An analysis of Australian rural vs non-rural stations’ temperature trends

Australia's weather stations

Guest post by Mike Jonas

 

Temperature change in Australia

The rates of temperature change in Australia at rural and non-rural weather stations are compared. Over those periods in which there were increasing temperatures, the rural stations appear to have warmed at about 60-70% of the warming rate of the non-rural stations.

Data

Data from the Australian Bureau of Meteorology (BOM) is used, and is assumed to be sufficiently accurate for the purpose. It is not known whether any original measurements have been adjusted in the BOM records.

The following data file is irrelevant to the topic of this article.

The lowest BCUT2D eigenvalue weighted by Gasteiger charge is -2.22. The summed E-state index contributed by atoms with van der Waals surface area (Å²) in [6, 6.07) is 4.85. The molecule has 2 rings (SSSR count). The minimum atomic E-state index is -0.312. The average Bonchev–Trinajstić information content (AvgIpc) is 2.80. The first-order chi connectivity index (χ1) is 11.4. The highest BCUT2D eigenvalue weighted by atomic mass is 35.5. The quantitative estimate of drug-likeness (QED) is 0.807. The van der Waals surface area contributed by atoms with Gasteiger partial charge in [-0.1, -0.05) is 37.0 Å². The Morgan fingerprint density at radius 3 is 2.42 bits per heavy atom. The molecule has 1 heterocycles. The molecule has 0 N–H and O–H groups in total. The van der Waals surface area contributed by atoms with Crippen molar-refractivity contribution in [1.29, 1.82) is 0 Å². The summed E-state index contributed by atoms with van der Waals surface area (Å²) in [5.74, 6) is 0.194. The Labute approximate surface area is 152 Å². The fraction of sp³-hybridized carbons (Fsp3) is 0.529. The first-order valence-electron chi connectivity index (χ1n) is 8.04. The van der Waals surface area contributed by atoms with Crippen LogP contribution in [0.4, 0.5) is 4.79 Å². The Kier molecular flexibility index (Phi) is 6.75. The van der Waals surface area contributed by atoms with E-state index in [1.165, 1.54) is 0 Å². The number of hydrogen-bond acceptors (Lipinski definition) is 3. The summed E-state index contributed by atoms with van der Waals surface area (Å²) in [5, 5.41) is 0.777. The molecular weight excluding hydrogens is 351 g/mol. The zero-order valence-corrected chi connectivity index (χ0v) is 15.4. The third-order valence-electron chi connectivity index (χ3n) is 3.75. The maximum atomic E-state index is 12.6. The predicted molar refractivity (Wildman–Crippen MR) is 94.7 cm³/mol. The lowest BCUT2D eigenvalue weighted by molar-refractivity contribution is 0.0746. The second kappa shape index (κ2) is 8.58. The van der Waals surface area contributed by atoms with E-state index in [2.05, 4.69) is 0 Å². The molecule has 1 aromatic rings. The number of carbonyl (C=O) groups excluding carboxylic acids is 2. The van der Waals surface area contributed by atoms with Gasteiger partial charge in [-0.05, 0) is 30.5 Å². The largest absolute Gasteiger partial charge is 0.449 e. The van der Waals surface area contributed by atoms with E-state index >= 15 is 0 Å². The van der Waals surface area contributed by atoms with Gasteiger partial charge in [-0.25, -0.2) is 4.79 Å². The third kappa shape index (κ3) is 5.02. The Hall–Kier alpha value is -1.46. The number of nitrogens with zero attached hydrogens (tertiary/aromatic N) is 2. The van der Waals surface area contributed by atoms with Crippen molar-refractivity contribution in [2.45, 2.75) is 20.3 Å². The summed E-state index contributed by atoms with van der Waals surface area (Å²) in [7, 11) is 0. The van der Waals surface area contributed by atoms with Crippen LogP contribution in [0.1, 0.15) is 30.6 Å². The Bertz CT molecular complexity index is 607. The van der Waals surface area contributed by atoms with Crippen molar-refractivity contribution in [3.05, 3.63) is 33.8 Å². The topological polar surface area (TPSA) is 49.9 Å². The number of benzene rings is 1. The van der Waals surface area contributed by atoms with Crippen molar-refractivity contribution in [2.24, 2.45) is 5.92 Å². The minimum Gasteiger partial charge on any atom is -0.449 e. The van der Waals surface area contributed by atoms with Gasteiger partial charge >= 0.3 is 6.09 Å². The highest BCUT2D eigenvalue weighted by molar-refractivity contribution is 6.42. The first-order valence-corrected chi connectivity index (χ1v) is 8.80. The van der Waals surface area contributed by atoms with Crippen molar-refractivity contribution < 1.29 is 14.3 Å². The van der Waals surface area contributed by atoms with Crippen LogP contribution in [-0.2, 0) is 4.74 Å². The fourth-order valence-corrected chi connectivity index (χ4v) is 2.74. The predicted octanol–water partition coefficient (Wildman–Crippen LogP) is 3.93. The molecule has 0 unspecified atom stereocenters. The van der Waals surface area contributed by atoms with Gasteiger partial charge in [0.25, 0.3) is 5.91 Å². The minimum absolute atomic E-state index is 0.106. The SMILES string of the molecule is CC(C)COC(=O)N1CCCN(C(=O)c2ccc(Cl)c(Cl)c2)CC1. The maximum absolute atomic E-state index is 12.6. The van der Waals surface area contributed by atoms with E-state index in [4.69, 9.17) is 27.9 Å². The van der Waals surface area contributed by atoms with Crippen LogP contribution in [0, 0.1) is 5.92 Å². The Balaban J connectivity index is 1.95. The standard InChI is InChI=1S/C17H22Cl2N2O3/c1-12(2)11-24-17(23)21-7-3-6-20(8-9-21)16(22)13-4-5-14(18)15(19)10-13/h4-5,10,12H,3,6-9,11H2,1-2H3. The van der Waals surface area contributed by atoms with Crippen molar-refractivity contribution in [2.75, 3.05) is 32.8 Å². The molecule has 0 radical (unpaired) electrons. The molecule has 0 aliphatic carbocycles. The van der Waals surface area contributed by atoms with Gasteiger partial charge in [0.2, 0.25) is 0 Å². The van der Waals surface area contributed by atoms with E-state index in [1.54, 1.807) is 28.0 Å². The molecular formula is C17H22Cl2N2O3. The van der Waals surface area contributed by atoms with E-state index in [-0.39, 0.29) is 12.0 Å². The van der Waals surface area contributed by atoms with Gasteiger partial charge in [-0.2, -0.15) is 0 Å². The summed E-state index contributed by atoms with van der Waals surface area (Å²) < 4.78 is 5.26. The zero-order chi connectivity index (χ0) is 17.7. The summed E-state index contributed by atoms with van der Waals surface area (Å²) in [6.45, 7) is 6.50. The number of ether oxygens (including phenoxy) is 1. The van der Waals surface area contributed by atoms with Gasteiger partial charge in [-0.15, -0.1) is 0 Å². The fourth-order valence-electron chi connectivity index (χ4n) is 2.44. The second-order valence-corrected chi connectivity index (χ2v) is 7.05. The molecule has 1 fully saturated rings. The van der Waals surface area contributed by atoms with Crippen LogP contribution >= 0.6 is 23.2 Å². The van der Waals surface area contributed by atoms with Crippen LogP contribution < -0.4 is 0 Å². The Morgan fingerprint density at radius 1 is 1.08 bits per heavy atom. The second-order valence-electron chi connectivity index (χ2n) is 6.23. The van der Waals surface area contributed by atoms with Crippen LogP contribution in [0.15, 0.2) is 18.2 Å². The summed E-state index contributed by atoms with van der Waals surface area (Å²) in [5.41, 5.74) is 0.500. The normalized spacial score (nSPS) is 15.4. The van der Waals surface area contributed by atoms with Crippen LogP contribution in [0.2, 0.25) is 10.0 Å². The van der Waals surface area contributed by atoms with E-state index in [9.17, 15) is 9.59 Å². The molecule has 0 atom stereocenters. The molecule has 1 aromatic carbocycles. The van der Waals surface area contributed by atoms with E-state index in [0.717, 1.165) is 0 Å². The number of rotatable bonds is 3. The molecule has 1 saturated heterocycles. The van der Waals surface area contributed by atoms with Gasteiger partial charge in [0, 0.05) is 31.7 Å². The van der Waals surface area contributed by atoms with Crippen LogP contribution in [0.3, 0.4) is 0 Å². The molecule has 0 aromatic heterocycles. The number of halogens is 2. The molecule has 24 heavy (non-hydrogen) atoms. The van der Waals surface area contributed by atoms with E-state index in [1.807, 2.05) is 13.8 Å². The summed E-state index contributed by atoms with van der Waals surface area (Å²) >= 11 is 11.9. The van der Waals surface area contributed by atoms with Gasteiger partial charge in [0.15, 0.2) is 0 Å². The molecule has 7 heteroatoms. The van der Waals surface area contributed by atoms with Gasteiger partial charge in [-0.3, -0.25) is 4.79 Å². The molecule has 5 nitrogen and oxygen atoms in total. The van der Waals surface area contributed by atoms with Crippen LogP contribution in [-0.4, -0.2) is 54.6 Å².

The data values downloaded from BOM are monthly mean max and monthly mean min. These are used in preference to monthly max and monthly min, as being more representative of each month’s temperature.

Weather Stations

47 weather stations were active from 1940 to 2000, ie. from 1940 or earlier to 2000 or later. Of these, 10 were rural.

Station Number Station Name Latitude Longitude Start Year Last Year Is Rural?
3003 BROOME AIRPORT -17.9475 122.2353 1939 2009 No
4020 MARBLE BAR COMPARISON -21.1756 119.7497 1901 2006 Yes
8025 CARNAMAH -29.6889 115.8869 1940 2009 No
8093 MORAWA -29.2103 116.0089 1925 2005 No
9510 BRIDGETOWN COMPARISON -33.9575 116.1375 1907 2009 No
9518 CAPE LEEUWIN -34.3728 115.1358 1907 2009 Yes
9534 DONNYBROOK -33.5719 115.8247 1907 2009 No
9581 MOUNT BARKER -34.625 117.6361 1907 2009 No
10073 KELLERBERRIN -31.6183 117.7217 1910 2009 Yes
10111 NORTHAM -31.6508 116.6586 1907 2009 No
10579 KATANNING COMPARISON -33.6886 117.5553 1907 2009 No